Disney+ (DIS) has officially launched its ad-supported tier.
The new offering — which comes one month after Netflix’s (NFLX) much-anticipated ad-supported debut — costs $7.99 per month, $3 less than the ad-free version of Disney+ which now costs $10.99 per month.
“Price hikes are hitting many of the major streaming platforms heading in the holiday season, so affordable ad-supported tiers like the new Disney+ Basic plan will be attractive to many consumers,” Kevin Krim, CEO of advertising measurement platform EDO, told Yahoo Finance.
“Disney+ is the fastest growing streaming platform right now, and the Basic plan offers yet another step toward its profitability,” Krim added.
“I think [the ad tier] moves the needle pretty substantially,” Bloomberg Intelligence Analyst Geetha Ranganathan previously told Yahoo Finance, shrugging off concerns related to a broader slowdown in ad spending. “It’s absolutely very, very critical, and they’ve done it at the right time.”
According to a new study by Kantar Research, about 1 in 4 current Disney+ subscribers will trade down to the ad-supported version — translating to roughly 46 million of the streamer’s total 164 million user base.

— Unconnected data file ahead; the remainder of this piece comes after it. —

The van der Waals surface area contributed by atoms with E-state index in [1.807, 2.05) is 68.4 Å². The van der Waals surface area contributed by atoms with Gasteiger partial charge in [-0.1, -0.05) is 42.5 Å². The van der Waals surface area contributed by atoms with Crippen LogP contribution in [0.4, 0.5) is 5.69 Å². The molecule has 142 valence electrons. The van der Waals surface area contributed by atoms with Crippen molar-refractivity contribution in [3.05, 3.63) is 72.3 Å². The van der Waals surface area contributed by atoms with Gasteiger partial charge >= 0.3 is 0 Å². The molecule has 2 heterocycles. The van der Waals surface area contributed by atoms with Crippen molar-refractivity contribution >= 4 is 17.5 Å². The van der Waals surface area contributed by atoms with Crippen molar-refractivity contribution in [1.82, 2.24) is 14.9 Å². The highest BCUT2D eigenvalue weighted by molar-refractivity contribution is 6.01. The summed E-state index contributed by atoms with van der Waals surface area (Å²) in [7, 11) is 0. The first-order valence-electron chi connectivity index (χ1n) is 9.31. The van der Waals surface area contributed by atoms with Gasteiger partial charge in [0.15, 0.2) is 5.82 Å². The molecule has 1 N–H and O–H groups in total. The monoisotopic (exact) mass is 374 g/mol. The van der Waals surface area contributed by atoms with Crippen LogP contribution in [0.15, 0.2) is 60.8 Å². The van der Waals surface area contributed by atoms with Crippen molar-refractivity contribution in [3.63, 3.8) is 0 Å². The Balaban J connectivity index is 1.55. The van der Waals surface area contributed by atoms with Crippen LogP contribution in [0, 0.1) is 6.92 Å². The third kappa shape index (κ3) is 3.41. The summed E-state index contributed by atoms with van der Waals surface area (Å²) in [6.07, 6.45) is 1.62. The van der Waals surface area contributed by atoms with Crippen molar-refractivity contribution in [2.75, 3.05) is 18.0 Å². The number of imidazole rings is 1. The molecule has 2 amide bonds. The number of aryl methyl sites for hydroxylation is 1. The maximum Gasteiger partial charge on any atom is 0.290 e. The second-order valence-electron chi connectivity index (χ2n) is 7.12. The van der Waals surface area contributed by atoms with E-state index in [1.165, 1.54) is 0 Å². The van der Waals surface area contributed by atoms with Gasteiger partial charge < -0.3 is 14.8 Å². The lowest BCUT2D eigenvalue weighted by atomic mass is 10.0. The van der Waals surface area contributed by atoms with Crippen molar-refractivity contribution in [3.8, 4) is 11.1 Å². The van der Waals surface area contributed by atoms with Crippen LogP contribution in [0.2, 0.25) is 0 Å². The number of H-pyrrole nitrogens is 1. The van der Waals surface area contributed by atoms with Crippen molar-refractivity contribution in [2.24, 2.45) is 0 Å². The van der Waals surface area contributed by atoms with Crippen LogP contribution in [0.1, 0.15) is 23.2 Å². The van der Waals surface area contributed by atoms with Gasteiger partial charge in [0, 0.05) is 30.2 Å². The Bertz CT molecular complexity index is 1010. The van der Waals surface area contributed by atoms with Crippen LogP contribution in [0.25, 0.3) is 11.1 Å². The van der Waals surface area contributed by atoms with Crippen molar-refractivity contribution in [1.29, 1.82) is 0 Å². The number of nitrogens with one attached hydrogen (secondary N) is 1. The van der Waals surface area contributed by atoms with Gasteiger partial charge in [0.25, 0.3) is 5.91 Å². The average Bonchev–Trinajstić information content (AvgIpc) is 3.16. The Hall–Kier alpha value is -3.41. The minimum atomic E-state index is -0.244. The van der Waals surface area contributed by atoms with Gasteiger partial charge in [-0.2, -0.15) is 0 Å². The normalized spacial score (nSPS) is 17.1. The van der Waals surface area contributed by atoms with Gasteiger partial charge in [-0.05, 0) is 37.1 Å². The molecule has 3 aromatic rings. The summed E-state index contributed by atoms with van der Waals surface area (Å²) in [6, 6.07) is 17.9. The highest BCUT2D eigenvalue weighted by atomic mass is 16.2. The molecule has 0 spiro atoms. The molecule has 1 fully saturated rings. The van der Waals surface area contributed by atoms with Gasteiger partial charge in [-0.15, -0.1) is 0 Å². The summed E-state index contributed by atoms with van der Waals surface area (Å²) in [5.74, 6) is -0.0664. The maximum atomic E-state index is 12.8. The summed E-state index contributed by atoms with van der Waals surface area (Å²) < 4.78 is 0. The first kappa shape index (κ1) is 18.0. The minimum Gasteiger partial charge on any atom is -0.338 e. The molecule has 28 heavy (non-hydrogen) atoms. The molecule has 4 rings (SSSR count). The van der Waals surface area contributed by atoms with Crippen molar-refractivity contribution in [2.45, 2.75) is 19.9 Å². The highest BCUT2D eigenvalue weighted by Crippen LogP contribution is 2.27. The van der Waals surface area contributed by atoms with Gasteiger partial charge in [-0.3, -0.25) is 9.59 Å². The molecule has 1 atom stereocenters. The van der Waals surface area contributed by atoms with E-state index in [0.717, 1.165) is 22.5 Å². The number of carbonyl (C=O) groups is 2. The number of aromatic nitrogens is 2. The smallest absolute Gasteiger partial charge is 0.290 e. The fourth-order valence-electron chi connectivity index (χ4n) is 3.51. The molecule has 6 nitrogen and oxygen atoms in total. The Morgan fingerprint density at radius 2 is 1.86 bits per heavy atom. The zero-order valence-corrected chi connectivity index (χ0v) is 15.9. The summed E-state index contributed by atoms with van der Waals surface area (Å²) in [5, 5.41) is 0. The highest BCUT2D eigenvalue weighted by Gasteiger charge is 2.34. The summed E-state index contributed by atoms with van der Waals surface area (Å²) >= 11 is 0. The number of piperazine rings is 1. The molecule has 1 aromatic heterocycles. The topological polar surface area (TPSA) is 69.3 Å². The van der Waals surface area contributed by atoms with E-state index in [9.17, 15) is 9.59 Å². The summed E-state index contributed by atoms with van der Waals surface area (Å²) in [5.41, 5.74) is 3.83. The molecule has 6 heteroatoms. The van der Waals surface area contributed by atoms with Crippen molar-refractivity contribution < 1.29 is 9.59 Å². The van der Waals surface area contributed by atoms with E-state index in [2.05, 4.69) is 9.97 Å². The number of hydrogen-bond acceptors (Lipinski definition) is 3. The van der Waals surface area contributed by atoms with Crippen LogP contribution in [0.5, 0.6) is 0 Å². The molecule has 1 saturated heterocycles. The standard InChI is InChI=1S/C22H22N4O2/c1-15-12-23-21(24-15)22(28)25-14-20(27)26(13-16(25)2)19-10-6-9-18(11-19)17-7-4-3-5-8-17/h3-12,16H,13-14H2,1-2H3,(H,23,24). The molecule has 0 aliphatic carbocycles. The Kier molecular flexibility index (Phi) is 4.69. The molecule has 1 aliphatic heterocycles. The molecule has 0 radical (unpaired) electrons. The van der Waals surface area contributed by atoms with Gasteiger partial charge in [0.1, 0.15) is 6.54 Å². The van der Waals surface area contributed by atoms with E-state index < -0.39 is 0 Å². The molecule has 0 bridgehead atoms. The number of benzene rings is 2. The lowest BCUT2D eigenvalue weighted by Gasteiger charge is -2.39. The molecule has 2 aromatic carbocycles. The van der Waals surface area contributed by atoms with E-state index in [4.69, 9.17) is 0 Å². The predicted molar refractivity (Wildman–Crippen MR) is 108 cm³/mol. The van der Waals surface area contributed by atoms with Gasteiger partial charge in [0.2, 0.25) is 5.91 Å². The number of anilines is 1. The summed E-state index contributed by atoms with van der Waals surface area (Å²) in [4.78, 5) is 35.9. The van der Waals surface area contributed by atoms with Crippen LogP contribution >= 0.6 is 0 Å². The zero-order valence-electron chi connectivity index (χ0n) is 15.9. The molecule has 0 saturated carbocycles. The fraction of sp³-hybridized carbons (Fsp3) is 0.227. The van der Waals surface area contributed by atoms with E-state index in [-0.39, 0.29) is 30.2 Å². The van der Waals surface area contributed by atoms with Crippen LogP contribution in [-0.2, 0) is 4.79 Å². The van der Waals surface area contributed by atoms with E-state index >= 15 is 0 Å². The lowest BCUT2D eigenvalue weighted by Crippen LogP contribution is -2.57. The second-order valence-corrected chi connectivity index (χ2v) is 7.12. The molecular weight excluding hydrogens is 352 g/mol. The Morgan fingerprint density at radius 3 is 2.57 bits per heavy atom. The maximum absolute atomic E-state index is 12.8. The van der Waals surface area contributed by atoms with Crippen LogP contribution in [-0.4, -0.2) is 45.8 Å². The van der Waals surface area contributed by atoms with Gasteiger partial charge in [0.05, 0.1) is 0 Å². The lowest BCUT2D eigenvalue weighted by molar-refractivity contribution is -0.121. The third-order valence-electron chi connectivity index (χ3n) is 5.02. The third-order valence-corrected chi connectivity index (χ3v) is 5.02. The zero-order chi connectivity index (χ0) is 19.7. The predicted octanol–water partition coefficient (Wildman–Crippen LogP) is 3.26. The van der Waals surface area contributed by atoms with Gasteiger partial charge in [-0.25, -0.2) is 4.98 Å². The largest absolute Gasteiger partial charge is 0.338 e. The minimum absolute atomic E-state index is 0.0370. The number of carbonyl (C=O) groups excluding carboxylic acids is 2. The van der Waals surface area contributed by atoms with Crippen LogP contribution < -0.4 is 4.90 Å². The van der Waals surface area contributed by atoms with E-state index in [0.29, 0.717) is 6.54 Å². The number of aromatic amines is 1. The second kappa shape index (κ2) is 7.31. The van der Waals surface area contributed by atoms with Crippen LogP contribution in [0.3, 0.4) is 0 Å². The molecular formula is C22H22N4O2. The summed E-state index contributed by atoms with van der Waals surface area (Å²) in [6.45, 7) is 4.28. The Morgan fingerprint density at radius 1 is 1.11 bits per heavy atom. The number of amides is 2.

Industry experts argue offering lower-cost, ad-supported options are still an important hedge against churn — something all streamers want to avoid amid increased competition.
On Tuesday, Netflix Co-CEO Ted Sarandos teased there could be more ad-supported offerings for the leading streaming service, telling investors at a UBS conference: “We have multiple tiers today. So it’s likely there will be multiple ad tiers over time, but nothing to talk about yet.”
The executive added Netflix’s ad tier is likely to change and develop over time, explaining: “The product itself will evolve. I suspect pretty dramatically, but slowly and gradually.”
Netflix’s ad tier, competitively priced at $6.99 a month, comes with a few downsides like the inability to download movies and TV shows. Additionally, due to various licensing restrictions across countries, about 10% of overall content is not available for users in the ad tier.
“Nearly about 90% of watching is covered in the ad tier today,” Sarandos revealed during Tuesday’s conference, explaining that number should slowly tick higher. “You should expect — [not] complete parity, but near parity over time.”
Iger’s shift toward profitability
As Disney looks to leverage its ad tier, recently returned CEO Bob Iger hopes the debut can help soften unfavorable investor sentiment, as Disney shares are off more than 40% since the start of the year.
In its most recent fiscal year, losses for Disney’s direct-to-consumer unit, which includes Disney+, Hulu, and ESPN+, totaled $4 billion for the year.
The streaming division lost a combined $1.5 billion in the company’s latest quarter, missing expectations and sending shares down more than 10% following the results.
Iger, who spoke to employees at a company-wide town hall last week, noted a strategic shift towards profits is currently underway, revealing there are currently no plans to reverse the hiring freeze implemented by Bob Chapek earlier this month as he continues to evaluate Disney’s current cost structure.
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